|- The eyes were not designed for
concentrated unwavering focus at a fixed distance
- Eyes blink much less when staring at video or computer screens and thus become dry
- Illumination levels can strain and stess the eyes and reduce visual acuity
- Bad contrast in ambient illuination can cause glare on the screen and fatigue the eyes
|- Take mini breaks
to focus on objects at various distances in the room
- Do figure 8 exercise with head letting the eyes change focus as the head moves
- Palming excercise - hold palms over eyes
- Ergonomics - Set up workstation so screen is level with eyes or at most 10" down (** see illustration below)
- Make sure sunlight or bright lights are not directly behind you so there is no glare. Better to be at the side
- Make sure the screen is not the only illumination in the room - turn on other lights or arrange for natural light
- Use a no glare screen
|- The arms and hands
were not designed for fixed postions for long times.
- The high impact, restricted motions of keyboarding and mouse movement create great stress
- Hands, arms, wrists are subject to Repetitive Stress Injuries (RSI). These injuries represent nerve damage. In the worst cases, one can lose function in the hands.
- Carpal Tunnel Syndrome injuries occur when the nerves and muscles that pass through the opening called the carpal tunnel which connects the arms and the hands are subjected to continual restricted motion.
|-Ergonomics. Set up the
workstation so the elbows are roughly at 90". (** see
-Also the hands and wrists should be level - not bent up or down. The mouse should be located near the keyboard.
- Take regular mini breaks. (every 10 minutes)
- Do hand and wrist excercises (see U Maryland guide)
- Consider using an ergonomic keyboard - for example split so the they match the natural angle of the hands.
If you use a portable computer as your major work station with long sessions, consider using an auxillary keyboard so the ergonomics can be better adjusted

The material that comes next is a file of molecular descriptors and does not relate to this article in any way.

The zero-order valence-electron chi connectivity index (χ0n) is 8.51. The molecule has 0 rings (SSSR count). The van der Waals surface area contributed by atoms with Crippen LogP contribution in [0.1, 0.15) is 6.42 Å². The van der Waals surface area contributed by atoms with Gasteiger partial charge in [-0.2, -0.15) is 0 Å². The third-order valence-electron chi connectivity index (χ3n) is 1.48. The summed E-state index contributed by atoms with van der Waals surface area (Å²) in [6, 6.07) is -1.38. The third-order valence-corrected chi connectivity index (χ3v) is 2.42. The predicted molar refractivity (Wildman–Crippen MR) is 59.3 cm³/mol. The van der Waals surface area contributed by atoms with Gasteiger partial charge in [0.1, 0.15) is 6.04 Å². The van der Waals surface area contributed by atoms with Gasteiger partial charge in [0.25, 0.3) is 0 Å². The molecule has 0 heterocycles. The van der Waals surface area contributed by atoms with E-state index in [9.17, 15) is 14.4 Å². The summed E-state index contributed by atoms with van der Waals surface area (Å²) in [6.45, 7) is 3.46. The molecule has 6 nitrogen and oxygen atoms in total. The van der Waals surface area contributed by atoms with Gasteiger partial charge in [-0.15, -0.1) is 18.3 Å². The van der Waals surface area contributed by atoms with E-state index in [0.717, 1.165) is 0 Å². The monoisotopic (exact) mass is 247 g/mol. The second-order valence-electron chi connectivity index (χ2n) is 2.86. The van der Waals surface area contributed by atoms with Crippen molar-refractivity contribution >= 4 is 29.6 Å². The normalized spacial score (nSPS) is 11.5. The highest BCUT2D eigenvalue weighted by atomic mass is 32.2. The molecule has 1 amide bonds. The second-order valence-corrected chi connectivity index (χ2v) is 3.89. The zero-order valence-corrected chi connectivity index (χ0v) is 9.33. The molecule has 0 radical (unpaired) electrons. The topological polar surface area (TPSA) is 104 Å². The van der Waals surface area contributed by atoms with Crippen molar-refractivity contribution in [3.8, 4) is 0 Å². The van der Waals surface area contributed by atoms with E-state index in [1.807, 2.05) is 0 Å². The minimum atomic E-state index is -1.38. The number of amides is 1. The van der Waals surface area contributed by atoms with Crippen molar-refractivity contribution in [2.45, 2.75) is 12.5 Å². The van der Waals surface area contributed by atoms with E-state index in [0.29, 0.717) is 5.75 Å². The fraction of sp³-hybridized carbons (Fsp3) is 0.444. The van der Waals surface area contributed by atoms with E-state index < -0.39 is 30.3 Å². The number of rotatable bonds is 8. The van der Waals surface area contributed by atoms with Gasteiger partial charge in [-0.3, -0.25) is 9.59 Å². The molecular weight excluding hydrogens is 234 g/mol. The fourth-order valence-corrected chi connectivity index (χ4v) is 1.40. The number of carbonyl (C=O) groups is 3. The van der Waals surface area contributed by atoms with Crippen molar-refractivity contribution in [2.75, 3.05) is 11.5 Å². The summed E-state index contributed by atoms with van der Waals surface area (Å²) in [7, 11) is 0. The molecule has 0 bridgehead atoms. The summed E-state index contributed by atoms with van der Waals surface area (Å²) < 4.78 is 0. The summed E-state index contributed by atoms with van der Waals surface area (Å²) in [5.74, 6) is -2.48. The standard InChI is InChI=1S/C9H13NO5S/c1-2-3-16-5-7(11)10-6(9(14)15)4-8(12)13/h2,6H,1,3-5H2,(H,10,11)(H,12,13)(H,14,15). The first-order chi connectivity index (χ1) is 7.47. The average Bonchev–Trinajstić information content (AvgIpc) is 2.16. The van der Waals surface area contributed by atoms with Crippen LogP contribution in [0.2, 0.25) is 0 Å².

|- Body was not designed for long
term fixed positions
- Bad sitting posture can cause strain in head, neck, back, and arms
- Bad sitting posture can cause strain in legs
- Bad sitting posture can cause fatigue
|- Take mini breaks
with exercises (for example stretches, jumping jacks)
- Ergonomic setup - back, legs and knees should be roughly at 90". Adjust chair level and or keyboard level (**see illustration above)
- Feet should be firmly on the ground not hanging
- If working in temporary space such as university computer lab, bring pillows, boxes to elevate keyboard if adjustable furniture is not available.
|There is great debate whether
long term exposure to low frequency (60hz) or high frequency (CRT
scanning) radiation is dangerous to health. Scientific studies by
neutral parties do not return consistent results. Still there are
anecdotal reports of higher instances of cancer and birth
anomalies. Most agree the dangers if there are any focus on those
who spend the entire workday at the workstation.
wiki article on hazards
|CRT use high voltage electron
guns to illuminate the screen. The screens are usually
shielded. The backs and sides are not as well shielded. One
should make sure not to position near the back or side. And a
respectable distance from the front should be maintained.
Radiation falls off at the inverse square of the distance. f=1/d2
(for example, being twice as far away means the radiation
will the 1/4 the intensity.)
Consider using a radiation screen over the CRT. (Flat screens are making much of this moot)